Saturday, November 05, 2016

Hashtag: Blame Is Lame

Every non-political blog I know has one entry that starts, "I usually don't talk about politics, but..." This is my such entry, as much as I think this blog has grown from a personal diary of sorts into something wholly other and so much more. So if this space offers some kind of bully pulpit beyond Facebook's preaching to the choir, I feel obligated to explain why this year's Presidential election is more personal and infuriating than any in my lifetime.

One of our candidates believes in our democracy and the power of its principles to affect real and positive change in America and the world. She is by no means perfect but admits her foibles and flaws and at times, yes, her poor judgment. She is also willing to acknowledge the advantages of being white, wealthy, and a government insider -- despite the disadvantages, discrimination, and double standards at work against someone with the gall to run for high office sans penis.

The other major party candidate is a petulant, ego-maniacal bully who lives to project an air of infallibility and who emphatically equates vulnerability with weakness and weakness with failure. I'll admit that beyond that sense of him, he has failed to convey any belief system to me whatsoever. Beliefs require forethought and ongoing contemplation, and he seems unwilling to take the time for either: only what happens to come off the top of his head, the tip of his tongue, and the length of his groping reach.

But he, "Speaks his mind!," claim his supporters. No, like any snake oil salesman, he says what he thinks people want to hear, avoiding the "facts" in favor of the "feels". In some ways that's a good indicator of how little he thinks of the American people -- that he believes we want to and are only capable of comprehending a world predicated on instinct: fear, paranoia, and suspicion. And that we respect blame and entitlement over responsibility or self reliance. Personally, that's not the kind of country I can get behind.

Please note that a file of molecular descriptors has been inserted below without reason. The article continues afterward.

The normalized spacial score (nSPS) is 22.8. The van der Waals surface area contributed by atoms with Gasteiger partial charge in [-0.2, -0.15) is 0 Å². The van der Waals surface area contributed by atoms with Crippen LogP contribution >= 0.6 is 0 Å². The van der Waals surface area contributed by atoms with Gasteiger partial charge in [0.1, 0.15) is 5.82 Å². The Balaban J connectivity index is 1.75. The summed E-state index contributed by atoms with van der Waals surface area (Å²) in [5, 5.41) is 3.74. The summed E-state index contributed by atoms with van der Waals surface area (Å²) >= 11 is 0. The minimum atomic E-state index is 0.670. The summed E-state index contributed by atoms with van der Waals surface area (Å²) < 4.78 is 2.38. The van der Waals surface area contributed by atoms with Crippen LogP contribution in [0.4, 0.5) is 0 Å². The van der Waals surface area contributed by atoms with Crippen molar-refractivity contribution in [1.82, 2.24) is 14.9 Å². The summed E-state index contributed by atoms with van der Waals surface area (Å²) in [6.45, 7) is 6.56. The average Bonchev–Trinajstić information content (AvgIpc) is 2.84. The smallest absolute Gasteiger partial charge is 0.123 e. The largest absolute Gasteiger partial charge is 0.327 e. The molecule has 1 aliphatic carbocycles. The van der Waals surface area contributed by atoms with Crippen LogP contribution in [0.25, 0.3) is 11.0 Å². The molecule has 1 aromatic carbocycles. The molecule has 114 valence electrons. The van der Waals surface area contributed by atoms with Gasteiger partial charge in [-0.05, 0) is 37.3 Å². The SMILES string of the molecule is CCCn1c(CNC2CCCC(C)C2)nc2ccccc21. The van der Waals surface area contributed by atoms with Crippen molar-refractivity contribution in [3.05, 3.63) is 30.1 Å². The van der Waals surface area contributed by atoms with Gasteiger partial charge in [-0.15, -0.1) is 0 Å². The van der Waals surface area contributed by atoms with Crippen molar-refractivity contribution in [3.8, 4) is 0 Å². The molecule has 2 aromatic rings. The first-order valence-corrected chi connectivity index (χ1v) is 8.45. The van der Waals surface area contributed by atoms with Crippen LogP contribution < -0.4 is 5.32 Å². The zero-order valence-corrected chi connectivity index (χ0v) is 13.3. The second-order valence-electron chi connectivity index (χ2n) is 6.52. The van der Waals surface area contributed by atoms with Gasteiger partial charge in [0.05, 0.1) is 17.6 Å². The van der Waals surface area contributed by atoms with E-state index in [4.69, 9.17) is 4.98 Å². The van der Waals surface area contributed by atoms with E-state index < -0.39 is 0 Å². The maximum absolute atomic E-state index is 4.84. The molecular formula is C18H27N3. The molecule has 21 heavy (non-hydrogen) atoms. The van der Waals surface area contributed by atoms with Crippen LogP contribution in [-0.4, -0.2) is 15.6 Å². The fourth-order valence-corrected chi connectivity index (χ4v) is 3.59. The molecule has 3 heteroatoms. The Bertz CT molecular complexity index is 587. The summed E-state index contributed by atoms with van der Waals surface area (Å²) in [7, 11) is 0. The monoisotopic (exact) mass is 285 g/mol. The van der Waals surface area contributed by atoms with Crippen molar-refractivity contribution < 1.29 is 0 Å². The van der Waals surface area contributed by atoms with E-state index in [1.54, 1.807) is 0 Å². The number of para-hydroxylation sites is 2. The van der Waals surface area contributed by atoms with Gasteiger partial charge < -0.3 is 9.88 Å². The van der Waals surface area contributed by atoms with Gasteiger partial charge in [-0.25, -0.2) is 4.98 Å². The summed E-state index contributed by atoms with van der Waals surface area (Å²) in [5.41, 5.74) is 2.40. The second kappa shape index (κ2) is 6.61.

While there are so many reasons to be viscerally offended by Donald Trump, what I find most disappointing and upsetting is that my first memory of him is exactly what he'd want it to be:

Growing up in northern New Jersey, I got my local news from New York City. So in 1986 -- when I saw Trump swoop in and renovate Wollman Rink in Central Park, under budget and in a fraction of the time it'd taken the City of New York to fumble that particular ball -- he convinced me he could effortlessly do anything he said he would do: yes, he made Central Park skate again. And now, of course, he's attached his name to the achievement so no one will forget.

So I'm a little disappointed at how easily my sixteen-year-old self drank his gold-plated Kool-Aid. Interesting that while I've grown up, he's still retained the same myopic, monochromatic world view of a pubescent boy.

Not that  I'm qualified to psychoanalyze "The Donald", but I will nonetheless proffer a diagnosis of  Munchhausen by Proxy. He seems to have victim envy. Frustrated that so many people who aren't him get sympathy for their woes (middle child much?), he's spent a lifetime victimizing people in exchange for the attention it gets him.

I'm not saying he's never overcome real adversity: you can't return from bankruptcy as many times as he has without a certain level of resiliency.

However -- given my life changes of the past six years -- what infuriates me most about the man is his inability to recognize the privilege fueling his so-called success and instead goes out of his way to make excuses for his own poor choices, blaming others or conjuring conspiracy theories. Thus my attempts to dog him on Twitter with #BlameisLame. Disappointingly, I've received no response. He's got bigger fish to fry.

I think he's far off the mark if he believes that everyday people empathize with his claimed Horacio Alger tale of bootstrap-pulling with a mere million-dollar loan and the ability to overcome a bias media that actually reports what he says and takes him at his word. Don't we all hate being dogged by the paparazzi and having to fight a corrupt system by exposing its flaws through the loopholes we exploit? He's just like people!

I've recently been pondering the real or fake Buddhist quote, "Pain is inevitable. Suffering is optional." Real or not, it's helped me appreciate the choices I've made over the past six years to not live as a victim of my circumstances but rather embrace them as a chance to grow beyond who I am or ever was.

If you are still on the fence about who to vote for Tuesday, I encourage you to give Mr. Trump and his most vehement followers the same opportunity to reflect on the pain of disappointment and choose to turn it into something positive and inclusive, not to embolden any sort of movement toward  insulation, isolation, and fear.

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